A Punter’s Guide to Australia’s Well ‘ard Climbers

Just who will be the first Australian climber to climb a route graded 35? It’s a question that keeps us lying awake at night here at VL Manor. It troubles us deeply that no Australian has managed to haul their arse up one. After all, plenty of Poms have climbed 9a, even a fried–Mars–bar–eating Scot. We know that B. Cossey has come very close to doing what was the world’s first, Action Directe, in the Frankenjura, but we say close…

NZ Editorial – Like a Red Flag to a Bull

Vertical Life’s New Zealand editor, Tom Hoyle, contemplates the idea of the first ascent and what value it has What value is there in a first ascent? Silly question, you might think. It’s clear that gaining the top of a significant peak or even a stunning natural crack line is an inspirational achievement. The successful climber proves they have what it takes to go where others have failed and challenges future climbers to attempt to follow. The names of Hillary…

Blog – A Question of Grades

One of the Grampians’ most prolific developers, Simon Weill, ponders the ever-controversial question of bouldering grades in his usual inimitable style It seems that there are a lot of things that create serious angst amongst us climbers. When am I going to get out next? Who am I going to climb with? Has my pulley healed sufficiently to bear down on that hold? Does my arse look big in this harness? (Yes.) And, most importantly, what grade is the boulder or…

Column – Pure Motivations

In her column for Issue 4 of Vertical Life, Andrea Hah writes about the importance of seizing your independence WORDS: Andrea Hah/IMAGES: Josh Grose I met my first boyfriend at my local climbing gym. I was a young 18-year-old, ex-gymnast, all-girls’-school attendee from a strict Chinese family. This boy was older. Not Chinese. Not studying. And pretty damn cool. He wore socks with his climbing shoes and Dunlop Volleys in between. He went trad climbing at Mt Arapiles, had a…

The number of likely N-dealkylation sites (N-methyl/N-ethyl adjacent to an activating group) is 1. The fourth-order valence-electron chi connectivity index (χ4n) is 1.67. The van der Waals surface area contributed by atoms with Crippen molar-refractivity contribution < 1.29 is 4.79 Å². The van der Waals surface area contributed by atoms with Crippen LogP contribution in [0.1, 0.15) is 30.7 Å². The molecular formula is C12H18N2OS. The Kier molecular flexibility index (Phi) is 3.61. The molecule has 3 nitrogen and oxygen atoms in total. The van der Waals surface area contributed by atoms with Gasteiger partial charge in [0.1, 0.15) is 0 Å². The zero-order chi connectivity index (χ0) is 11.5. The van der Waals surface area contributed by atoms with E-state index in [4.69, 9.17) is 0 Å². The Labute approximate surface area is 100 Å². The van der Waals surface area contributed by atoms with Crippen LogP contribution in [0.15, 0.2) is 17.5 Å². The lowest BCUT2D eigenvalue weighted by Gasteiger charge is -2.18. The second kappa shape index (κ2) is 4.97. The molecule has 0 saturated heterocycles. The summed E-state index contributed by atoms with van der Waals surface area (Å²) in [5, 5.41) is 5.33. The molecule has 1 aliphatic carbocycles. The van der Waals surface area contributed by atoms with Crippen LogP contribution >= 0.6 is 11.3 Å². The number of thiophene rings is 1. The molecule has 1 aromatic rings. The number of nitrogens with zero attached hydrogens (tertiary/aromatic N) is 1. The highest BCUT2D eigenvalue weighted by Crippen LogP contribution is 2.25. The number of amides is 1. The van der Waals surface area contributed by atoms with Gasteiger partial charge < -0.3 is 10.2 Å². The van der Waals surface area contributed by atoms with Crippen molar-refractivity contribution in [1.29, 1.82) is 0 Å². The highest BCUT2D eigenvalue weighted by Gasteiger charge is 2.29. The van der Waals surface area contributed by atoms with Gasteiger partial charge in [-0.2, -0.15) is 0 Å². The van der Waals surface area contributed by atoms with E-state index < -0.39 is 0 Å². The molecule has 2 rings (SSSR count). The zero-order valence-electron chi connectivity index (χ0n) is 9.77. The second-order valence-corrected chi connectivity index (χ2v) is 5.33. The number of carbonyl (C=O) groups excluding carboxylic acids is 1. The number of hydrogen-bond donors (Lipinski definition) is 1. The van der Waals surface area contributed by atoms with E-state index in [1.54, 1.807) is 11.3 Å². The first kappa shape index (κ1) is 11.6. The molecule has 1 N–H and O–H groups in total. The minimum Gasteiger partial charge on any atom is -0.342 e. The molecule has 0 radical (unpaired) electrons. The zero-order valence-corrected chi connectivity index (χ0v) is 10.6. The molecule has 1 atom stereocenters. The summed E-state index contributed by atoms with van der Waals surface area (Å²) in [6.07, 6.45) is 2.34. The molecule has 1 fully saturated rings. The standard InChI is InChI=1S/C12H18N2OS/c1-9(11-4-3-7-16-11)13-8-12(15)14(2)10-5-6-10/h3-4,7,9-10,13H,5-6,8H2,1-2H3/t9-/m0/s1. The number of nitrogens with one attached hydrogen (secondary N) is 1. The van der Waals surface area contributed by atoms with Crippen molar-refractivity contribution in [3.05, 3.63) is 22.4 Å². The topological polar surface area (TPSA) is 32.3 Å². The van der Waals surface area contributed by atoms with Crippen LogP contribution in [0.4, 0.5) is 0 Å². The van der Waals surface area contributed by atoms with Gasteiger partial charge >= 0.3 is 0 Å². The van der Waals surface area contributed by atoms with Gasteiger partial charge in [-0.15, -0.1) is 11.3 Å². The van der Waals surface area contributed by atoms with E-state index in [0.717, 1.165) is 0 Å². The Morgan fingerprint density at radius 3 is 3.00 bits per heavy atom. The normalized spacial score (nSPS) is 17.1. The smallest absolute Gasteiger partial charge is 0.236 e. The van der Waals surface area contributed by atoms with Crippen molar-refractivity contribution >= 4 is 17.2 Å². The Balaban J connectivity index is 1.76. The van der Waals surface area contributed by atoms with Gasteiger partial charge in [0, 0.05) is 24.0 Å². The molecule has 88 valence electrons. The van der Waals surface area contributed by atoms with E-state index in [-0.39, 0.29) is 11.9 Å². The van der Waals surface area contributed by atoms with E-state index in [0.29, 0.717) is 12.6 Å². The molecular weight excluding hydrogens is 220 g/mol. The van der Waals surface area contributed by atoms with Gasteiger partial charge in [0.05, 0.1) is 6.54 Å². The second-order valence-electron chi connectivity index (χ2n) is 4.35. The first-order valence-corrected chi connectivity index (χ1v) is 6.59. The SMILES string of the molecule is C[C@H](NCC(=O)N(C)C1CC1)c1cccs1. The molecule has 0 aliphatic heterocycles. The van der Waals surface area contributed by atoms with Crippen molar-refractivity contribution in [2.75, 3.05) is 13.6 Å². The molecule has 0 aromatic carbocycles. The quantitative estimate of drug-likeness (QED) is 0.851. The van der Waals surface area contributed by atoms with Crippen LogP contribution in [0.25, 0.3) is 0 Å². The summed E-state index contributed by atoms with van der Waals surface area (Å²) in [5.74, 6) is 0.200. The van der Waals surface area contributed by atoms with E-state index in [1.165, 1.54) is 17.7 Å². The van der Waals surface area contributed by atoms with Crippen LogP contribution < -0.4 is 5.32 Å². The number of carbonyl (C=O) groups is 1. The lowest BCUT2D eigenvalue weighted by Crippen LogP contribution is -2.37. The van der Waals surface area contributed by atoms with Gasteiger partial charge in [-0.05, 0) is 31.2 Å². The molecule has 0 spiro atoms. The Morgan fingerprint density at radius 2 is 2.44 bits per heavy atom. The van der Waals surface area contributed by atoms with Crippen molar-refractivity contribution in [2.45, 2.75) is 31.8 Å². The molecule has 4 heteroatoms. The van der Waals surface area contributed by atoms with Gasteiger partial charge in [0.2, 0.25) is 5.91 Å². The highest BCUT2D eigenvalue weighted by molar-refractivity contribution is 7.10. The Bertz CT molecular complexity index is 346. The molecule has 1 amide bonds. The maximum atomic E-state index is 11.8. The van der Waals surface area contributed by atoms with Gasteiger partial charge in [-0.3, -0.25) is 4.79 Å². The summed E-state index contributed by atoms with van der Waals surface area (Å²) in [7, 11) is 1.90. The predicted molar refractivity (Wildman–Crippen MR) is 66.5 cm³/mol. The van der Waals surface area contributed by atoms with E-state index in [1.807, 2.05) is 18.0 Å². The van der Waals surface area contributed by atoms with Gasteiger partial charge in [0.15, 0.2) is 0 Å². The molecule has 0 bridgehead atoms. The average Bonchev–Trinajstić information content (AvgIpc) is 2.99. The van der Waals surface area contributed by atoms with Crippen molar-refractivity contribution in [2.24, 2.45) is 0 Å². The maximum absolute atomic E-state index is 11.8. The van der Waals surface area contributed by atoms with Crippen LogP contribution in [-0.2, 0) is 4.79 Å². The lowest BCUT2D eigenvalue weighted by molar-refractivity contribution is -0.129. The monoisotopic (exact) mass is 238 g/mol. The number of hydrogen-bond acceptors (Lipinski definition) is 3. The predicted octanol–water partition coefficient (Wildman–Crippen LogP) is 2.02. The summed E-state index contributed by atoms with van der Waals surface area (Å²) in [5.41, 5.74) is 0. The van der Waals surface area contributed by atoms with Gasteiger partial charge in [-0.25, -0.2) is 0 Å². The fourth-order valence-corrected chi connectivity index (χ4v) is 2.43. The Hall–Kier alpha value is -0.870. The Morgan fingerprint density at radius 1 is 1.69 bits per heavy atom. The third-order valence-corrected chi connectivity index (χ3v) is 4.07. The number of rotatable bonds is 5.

Carelessness and mistakes

VL editor Simon Madden reflects on a moment of carelessness and takes consolation from it not leading to catastrophe The anatomy of disaster can be frighteningly simple. Generally, the soupy milieu boils down to human error. Sometimes there are external factors, but mostly it’s us. There are many progenitors of error; lack of knowledge, oversight, misplaced trust, abdicating responsibility to others, poor decision making, wilful and reckless abandon, and carelessness. In this case it was carelessness and not heeding the…

Review & Trip Report – Cape Woolamai Rock Climbing

You’re a Victorian climber and you can’t get to the Grampians? Sick of the heinous undercut starts of the Omega Block at Camels Hump? Scared of the ant colony bumblies of Werribee Gorge trying to kill you with torrents of clumsy-footed rock fall? Do you like your atmos-fear? Can’t decide if you want to surf or climb? Looking for adventure*? Then get your arse to Phillip Island and the mostly-forgotten and long-maligned Cape Woolamai – sea-cliff climbing within an hour-and-a-half…

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